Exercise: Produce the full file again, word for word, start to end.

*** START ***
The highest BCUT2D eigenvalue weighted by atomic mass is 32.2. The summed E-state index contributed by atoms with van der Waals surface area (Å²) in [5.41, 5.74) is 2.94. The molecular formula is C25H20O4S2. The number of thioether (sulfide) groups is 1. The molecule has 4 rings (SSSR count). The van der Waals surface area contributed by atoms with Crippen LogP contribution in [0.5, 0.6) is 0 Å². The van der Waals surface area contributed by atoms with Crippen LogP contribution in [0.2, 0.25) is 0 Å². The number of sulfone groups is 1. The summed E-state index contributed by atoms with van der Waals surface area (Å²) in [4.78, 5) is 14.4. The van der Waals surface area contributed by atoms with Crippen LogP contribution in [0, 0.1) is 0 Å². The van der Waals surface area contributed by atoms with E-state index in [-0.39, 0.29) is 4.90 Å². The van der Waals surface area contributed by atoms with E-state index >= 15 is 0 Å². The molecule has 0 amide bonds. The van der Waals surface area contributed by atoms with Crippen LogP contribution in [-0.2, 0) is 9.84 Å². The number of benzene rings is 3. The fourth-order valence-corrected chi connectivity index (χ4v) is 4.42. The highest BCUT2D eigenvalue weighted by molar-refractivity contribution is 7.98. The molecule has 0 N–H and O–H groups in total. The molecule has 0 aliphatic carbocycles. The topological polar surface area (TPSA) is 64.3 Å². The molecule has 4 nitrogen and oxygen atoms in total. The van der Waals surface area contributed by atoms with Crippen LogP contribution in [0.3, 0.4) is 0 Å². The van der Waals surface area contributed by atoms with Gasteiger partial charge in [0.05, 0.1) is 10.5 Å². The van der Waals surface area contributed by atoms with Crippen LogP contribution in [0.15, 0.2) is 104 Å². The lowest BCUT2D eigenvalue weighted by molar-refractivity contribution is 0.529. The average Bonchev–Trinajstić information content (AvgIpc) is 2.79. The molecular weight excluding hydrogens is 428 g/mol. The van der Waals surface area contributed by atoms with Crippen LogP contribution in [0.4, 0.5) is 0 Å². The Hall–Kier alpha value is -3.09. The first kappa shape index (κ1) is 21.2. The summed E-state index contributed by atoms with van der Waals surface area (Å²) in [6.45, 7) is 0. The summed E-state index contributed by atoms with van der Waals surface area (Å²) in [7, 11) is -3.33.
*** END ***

The highest BCUT2D eigenvalue weighted by atomic mass is 32.2. The summed E-state index contributed by atoms with van der Waals surface area (Å²) in [5.41, 5.74) is 2.94. The molecular formula is C25H20O4S2. The number of thioether (sulfide) groups is 1. The molecule has 4 rings (SSSR count). The van der Waals surface area contributed by atoms with Crippen LogP contribution in [0.5, 0.6) is 0 Å². The van der Waals surface area contributed by atoms with Crippen LogP contribution in [0.2, 0.25) is 0 Å². The number of sulfone groups is 1. The summed E-state index contributed by atoms with van der Waals surface area (Å²) in [4.78, 5) is 14.4. The van der Waals surface area contributed by atoms with Crippen LogP contribution in [0, 0.1) is 0 Å². The van der Waals surface area contributed by atoms with E-state index in [-0.39, 0.29) is 4.90 Å². The van der Waals surface area contributed by atoms with E-state index >= 15 is 0 Å². The molecule has 0 amide bonds. The van der Waals surface area contributed by atoms with Crippen LogP contribution in [-0.2, 0) is 9.84 Å². The number of benzene rings is 3. The fourth-order valence-corrected chi connectivity index (χ4v) is 4.42. The highest BCUT2D eigenvalue weighted by molar-refractivity contribution is 7.98. The molecule has 0 N–H and O–H groups in total. The molecule has 0 aliphatic carbocycles. The topological polar surface area (TPSA) is 64.3 Å². The molecule has 4 nitrogen and oxygen atoms in total. The van der Waals surface area contributed by atoms with Crippen LogP contribution in [0.3, 0.4) is 0 Å². The van der Waals surface area contributed by atoms with Gasteiger partial charge in [0.05, 0.1) is 10.5 Å². The van der Waals surface area contributed by atoms with Crippen LogP contribution in [0.15, 0.2) is 104 Å². The lowest BCUT2D eigenvalue weighted by molar-refractivity contribution is 0.529. The average Bonchev–Trinajstić information content (AvgIpc) is 2.79. The molecular weight excluding hydrogens is 428 g/mol. The van der Waals surface area contributed by atoms with Crippen LogP contribution in [0.4, 0.5) is 0 Å². The Hall–Kier alpha value is -3.09. The first kappa shape index (κ1) is 21.2. The summed E-state index contributed by atoms with van der Waals surface area (Å²) in [6.45, 7) is 0. The summed E-state index contributed by atoms with van der Waals surface area (Å²) in [7, 11) is -3.33.